So what’s the question that MPs will be asking? We simply don’t know – and it may be that they come to a very different conclusion to their members, just as in 2001, when Ken Clarke won among MPs – before being defeated in a landslide by Conservative activists.

Much depends not only on the outcome of the European referendum, but also on its conduct. If the contest is particularly bruising, it may be that MPs are looking for a candidate who will “heal and settle”, in the words of one. That would disadvantage Fox, who will likely be a combative presence in the European referendum, and could benefit Boris Johnson, who, as one MP put it, “rides both horses” and will be less intimately linked with the referendum and its outcome than Osborne.

But equally, it could be that Euroscepticism proves to be a less powerful card than we currently expect. Ignoring the not inconsiderable organisational hurdles that have to be cleared to beat Theresa May, Boris Johnson, and potentially any or all of the “next generation” of Sajid Javid, Nicky Morgan or Stephen Crabb, we simply don’t know what the reaction of Conservative members to the In-Out referendum will be.

Firstly, there’s a non-trivial possibility that Leave could still win, despite its difficulties at centre-forward. The incentive to “reward” an Outer will be smaller. But if Britain votes to Remain – and if that vote is seen by Conservative members as the result of “dirty tricks” by the Conservative leadership – it could be that many members, far from sticking around for another three to four years to vote in the election, simply decide to leave. The last time that Cameron went against the dearest instincts of many of his party grassroots, the result was victory for the Prime Minister – and an activist base that, as the result of defections to Ukip and cancelled membership fees, is more socially liberal and more sympathetic to Cameron than it was before. Don’t forget that, for all the worry about “entryism” in the Labour leadership, it was “exitism” – of Labour members who supported David Miliband and liked the New Labour years  - that shifted that party towards Jeremy Corbyn.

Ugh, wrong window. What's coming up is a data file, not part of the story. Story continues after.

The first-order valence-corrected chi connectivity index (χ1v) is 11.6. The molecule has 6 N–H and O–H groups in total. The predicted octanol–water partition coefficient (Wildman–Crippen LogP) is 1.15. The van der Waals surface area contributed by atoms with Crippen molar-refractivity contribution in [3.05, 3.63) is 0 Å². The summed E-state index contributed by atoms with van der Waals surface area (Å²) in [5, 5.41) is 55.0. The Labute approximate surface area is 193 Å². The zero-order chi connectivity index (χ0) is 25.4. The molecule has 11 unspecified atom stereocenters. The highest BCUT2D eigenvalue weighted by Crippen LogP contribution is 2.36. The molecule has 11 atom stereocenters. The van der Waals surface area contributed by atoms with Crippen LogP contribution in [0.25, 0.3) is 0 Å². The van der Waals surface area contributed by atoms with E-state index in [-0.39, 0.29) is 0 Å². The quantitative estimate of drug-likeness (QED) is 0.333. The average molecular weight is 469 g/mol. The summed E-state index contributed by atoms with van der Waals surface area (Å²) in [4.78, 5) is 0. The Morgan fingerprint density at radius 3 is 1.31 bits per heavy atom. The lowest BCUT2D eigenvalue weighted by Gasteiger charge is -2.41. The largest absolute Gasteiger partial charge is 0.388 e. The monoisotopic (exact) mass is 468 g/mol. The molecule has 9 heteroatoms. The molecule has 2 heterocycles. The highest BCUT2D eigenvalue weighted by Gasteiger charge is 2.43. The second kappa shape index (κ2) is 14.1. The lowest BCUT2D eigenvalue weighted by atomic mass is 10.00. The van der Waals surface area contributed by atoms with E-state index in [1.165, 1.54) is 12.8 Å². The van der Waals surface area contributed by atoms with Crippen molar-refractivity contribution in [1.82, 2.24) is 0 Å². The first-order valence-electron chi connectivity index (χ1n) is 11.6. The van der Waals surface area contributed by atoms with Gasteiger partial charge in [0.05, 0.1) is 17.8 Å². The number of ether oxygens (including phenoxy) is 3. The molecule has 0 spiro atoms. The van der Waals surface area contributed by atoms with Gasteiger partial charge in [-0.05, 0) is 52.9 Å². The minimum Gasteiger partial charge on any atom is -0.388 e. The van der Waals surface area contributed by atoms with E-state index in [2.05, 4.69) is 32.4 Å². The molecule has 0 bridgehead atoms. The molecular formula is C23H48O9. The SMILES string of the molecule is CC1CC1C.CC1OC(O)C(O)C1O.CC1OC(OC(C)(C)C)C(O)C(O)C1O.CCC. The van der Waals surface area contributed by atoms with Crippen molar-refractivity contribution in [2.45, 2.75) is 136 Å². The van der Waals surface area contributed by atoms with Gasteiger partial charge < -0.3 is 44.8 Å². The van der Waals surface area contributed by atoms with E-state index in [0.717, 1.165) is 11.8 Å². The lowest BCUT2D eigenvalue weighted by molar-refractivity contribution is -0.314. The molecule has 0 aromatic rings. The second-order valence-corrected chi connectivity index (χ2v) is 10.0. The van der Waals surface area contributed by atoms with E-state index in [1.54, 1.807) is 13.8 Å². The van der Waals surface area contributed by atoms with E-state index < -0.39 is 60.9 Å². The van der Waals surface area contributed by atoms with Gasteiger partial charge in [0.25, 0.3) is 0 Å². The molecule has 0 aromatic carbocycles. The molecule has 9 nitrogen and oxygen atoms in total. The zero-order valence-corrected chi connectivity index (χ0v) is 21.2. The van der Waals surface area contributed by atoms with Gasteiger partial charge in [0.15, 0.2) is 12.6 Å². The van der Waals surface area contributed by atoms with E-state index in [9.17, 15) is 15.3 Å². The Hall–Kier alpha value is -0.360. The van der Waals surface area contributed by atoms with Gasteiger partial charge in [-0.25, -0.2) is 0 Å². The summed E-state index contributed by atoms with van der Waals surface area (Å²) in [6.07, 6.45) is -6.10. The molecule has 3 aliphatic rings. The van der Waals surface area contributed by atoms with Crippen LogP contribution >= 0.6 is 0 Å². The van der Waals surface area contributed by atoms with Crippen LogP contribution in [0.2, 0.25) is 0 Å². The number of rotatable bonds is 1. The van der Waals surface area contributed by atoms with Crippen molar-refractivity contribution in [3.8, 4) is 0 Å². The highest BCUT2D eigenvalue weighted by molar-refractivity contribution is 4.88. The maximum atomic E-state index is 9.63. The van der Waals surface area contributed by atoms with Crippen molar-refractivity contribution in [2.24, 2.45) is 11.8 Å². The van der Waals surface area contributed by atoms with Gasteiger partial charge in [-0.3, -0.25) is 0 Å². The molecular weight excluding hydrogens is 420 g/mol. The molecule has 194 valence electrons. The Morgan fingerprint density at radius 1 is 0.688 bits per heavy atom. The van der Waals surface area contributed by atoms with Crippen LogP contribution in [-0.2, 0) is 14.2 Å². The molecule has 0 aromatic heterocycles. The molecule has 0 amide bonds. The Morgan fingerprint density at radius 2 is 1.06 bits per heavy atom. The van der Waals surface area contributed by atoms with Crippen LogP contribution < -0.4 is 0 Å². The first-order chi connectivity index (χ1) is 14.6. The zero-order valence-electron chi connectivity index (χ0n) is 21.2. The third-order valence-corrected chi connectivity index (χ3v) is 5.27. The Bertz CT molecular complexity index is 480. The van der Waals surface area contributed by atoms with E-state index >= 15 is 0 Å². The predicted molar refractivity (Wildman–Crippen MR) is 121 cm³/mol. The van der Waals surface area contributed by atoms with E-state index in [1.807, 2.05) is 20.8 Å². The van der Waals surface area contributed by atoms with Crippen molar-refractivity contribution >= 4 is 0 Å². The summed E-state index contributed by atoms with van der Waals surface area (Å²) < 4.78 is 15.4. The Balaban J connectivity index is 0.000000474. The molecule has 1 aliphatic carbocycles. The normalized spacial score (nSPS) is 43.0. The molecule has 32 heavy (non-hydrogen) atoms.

It could be that if – as Brady predicts in this week’s New Statesman – the final two is an Inner and an Outer, the Eurosceptic candidate finds that the members who might have backed them are simply no longer around.

It comes back to the biggest known unknown in the race to succeed Cameron: Conservative members. For the first time in British political history, a Prime Minister will be chosen, not by MPs with an electoral mandate of their own or by voters at a general election but by an entirelyself-selecting group: party members. And we simply don't know enough about what they feel - yet. 

Stephen Bush is editor of the Staggers, the New Statesman’s political blog. He usually writes about politics.